Background-image
Partners
Allegheny+Mountain+Swimming
Swimmers+Network
Speedo+USA
Team+Unify
Sponsors
How do I become an Offical

How to Become an AMS Official

There are many benefits to becoming an AMS Official…

  • Unquestionably, being on deck at the edge of the pool is the best view to watch a swim meet. You won’t feel like you’re watching paint dry.
  • AMS Officials are volunteers and without a doubt one of the nicest group of people you’ll ever meet.
  • Each team, depending on their size, is required to maintain a minimum number of officials. By officiating, you help your team stay in compliance with their AMS team/club registration requirements.
  • There likely is no better reason to officiate than to get free food and drink at the meets that you work. The Host Clubs provide hospitality to the coaches and officials.
  • At some meets, you actually get preferential parking. Heaven forbid we should have to walk any further than absolutely necessary.
  • Learning the rules of the sport, as promulgated by USA Swimming, will make you dangerous at the dinner table.
  • Most AMS Officials will tell you that standing on deck and being involved in the ebb and flow of the meet is far better than sitting in the stands (yes, those incredibly hard stands), exchanging recipes with your friends and talking about all the other club families who don’t happen to be sitting nearby.

Steps to Becoming an AMS Official

There are a number of steps that need to be completed to become a certified official. These steps do not have a strict ordering progression (you do not need to follow an exact sequence of steps), but some steps are required before completing others. The following list contains the steps necessary as well as the dependent steps. Starting in October 2014, all officials on deck need to be registered with USA Swimming, either as an Apprentice Official or a full non-athlete Official member. The new Apprentice Official designation allows you to be “registered” without paying the registration fee upfront. This allows you to see if you enjoy officiating prior to paying any money. As an Apprentice Official, you have 60 days to complete your full USA Swimming non-athlete Official registration. If you have not completed your USA Swimming non-athlete Official registration after 60 days, you will no longer be allowed to shadow on deck. To get a copy of the Apprentice Official Application, click here.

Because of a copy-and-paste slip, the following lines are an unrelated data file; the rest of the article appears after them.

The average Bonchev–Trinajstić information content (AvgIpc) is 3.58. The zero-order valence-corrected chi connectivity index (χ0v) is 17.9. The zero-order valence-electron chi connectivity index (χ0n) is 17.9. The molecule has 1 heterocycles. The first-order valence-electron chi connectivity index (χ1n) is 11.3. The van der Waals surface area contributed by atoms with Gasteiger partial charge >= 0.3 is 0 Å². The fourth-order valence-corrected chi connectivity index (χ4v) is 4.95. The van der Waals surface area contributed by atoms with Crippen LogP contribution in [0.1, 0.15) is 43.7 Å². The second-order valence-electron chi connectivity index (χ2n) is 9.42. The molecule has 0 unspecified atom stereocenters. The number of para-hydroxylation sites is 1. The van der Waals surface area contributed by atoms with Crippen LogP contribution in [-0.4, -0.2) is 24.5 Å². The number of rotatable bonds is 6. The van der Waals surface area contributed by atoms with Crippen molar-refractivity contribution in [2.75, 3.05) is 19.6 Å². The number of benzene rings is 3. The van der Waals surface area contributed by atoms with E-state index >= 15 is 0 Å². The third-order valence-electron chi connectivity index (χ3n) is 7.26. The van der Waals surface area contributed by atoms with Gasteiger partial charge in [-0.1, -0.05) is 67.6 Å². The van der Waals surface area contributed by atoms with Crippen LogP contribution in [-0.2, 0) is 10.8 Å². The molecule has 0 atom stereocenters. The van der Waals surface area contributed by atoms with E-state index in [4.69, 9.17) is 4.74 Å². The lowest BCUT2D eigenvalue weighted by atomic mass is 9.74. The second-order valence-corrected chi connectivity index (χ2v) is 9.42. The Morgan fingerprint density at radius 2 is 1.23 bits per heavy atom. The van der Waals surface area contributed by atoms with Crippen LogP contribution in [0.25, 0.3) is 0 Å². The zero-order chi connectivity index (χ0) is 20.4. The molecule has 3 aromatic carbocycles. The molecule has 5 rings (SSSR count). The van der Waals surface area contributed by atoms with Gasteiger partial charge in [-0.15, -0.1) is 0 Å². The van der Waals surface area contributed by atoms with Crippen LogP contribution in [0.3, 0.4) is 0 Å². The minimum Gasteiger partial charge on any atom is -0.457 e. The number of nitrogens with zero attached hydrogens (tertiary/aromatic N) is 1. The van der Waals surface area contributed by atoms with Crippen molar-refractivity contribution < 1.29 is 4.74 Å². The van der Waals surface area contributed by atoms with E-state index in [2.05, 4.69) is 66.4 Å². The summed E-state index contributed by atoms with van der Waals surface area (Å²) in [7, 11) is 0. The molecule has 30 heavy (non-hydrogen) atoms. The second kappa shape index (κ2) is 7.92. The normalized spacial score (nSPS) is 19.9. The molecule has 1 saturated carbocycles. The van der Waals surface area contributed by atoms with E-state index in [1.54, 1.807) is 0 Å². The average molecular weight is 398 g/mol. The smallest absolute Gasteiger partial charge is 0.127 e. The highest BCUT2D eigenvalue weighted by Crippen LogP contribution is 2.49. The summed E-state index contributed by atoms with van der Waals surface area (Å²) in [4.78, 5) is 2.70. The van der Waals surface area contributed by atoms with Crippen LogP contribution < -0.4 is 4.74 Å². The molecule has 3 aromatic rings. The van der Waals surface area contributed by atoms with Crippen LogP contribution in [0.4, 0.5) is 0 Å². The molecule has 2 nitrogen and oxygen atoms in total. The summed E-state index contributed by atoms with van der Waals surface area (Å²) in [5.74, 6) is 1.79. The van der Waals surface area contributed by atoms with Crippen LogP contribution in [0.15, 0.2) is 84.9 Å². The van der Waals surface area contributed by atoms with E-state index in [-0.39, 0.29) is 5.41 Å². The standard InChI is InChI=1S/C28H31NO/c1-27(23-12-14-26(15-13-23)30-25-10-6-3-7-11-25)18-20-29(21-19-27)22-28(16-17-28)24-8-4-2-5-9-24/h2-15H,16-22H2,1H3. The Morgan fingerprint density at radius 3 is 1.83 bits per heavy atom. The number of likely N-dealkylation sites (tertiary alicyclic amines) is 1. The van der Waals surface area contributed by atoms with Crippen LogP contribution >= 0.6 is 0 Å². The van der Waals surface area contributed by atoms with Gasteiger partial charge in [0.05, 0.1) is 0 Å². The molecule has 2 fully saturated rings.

USA Swimming Registration

  • Submit registration to the AMS permanent office (usually done through your swim club’s registrar)
  • Successfully complete the Level 2 Background Check (for coaches and officials). If you have security clearances from other aspects of your life (teachers’ clearances, work, etc.), you’ll still need to complete the Background Check administered on behalf of USA Swimming. No exceptions. There is a fee for completing this step. Some clubs reimburse their non-athlete members for this requirement, others don’t. To get to the site to initiate a Background Check, click here.
  • You must complete the online Athlete Protection Training (found on the USA Swimming website). There is no charge for this training and generally takes less than 30-45 minutes to complete. To get to the site to complete the APT, click here.

Generally, you’ll need to complete six sessions on deck as an Apprentice Official before you can certify as a Stroke & Turn. These take place at AMS sanctioned swim meets (not championship meets). Trainees will move around the deck and work with a number of different Stroke & Turn officials during each session shadowing. This is where most of your learning will take place.  While reading the rules and having a good grasp of these rules is critical, nothing is better than actually seeing the swimmers in the pool to learn what officials really do.  For any meet, a trainee can only satisfy two of their minimum required training sessions. In addition, a trainee can only count one session per day against their minimum required training sessions..  It is possible to get up to 4 or more sessions completed in a single weekend.  “Bronze” and “Mini” level meets are the best meets to learn to officiate because these meets offer the most opportunities to see swimmers performing incorrect stroke technique.

In addition to the training requirement, you must also complete the online Stroke & Turn/Timer test administered by USA Swimming. A passing score is 90%.

Being an AMS Official will undoubtedly be one of the more rewarding things you’ll do.